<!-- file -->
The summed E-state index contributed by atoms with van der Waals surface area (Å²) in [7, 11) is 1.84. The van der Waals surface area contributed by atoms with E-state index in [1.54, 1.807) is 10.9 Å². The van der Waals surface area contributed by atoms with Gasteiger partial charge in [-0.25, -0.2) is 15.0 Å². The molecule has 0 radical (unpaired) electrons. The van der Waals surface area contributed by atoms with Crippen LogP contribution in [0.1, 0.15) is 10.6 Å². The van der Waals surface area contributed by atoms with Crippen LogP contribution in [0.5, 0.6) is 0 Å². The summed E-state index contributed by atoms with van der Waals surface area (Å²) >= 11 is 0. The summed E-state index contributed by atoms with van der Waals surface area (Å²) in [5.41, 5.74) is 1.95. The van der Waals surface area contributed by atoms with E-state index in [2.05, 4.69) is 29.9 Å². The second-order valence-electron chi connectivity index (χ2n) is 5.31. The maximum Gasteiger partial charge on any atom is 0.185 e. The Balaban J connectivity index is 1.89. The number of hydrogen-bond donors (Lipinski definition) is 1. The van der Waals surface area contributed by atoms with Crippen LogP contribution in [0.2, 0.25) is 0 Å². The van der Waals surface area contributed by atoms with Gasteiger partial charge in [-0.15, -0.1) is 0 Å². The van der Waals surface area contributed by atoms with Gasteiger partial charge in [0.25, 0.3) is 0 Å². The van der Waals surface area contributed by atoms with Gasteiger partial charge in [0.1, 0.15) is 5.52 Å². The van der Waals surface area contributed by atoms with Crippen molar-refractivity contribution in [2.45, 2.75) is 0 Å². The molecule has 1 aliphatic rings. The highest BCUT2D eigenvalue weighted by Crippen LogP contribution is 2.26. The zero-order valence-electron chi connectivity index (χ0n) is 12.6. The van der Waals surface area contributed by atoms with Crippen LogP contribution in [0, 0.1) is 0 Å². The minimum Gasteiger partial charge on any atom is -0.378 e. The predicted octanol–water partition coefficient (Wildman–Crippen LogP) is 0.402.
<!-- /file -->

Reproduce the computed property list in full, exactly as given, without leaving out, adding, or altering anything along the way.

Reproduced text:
The summed E-state index contributed by atoms with van der Waals surface area (Å²) in [7, 11) is 1.84. The van der Waals surface area contributed by atoms with E-state index in [1.54, 1.807) is 10.9 Å². The van der Waals surface area contributed by atoms with Gasteiger partial charge in [-0.25, -0.2) is 15.0 Å². The molecule has 0 radical (unpaired) electrons. The van der Waals surface area contributed by atoms with Crippen LogP contribution in [0.1, 0.15) is 10.6 Å². The van der Waals surface area contributed by atoms with Crippen LogP contribution in [0.5, 0.6) is 0 Å². The summed E-state index contributed by atoms with van der Waals surface area (Å²) >= 11 is 0. The summed E-state index contributed by atoms with van der Waals surface area (Å²) in [5.41, 5.74) is 1.95. The van der Waals surface area contributed by atoms with E-state index in [2.05, 4.69) is 29.9 Å². The second-order valence-electron chi connectivity index (χ2n) is 5.31. The maximum Gasteiger partial charge on any atom is 0.185 e. The Balaban J connectivity index is 1.89. The number of hydrogen-bond donors (Lipinski definition) is 1. The van der Waals surface area contributed by atoms with Crippen LogP contribution in [0.2, 0.25) is 0 Å². The van der Waals surface area contributed by atoms with Gasteiger partial charge in [-0.15, -0.1) is 0 Å². The van der Waals surface area contributed by atoms with Gasteiger partial charge in [0.25, 0.3) is 0 Å². The van der Waals surface area contributed by atoms with Gasteiger partial charge in [0.1, 0.15) is 5.52 Å². The van der Waals surface area contributed by atoms with Crippen molar-refractivity contribution in [2.45, 2.75) is 0 Å². The molecule has 1 aliphatic rings. The highest BCUT2D eigenvalue weighted by Crippen LogP contribution is 2.26. The zero-order valence-electron chi connectivity index (χ0n) is 12.6. The van der Waals surface area contributed by atoms with Crippen LogP contribution in [0, 0.1) is 0 Å². The minimum Gasteiger partial charge on any atom is -0.378 e. The predicted octanol–water partition coefficient (Wildman–Crippen LogP) is 0.402.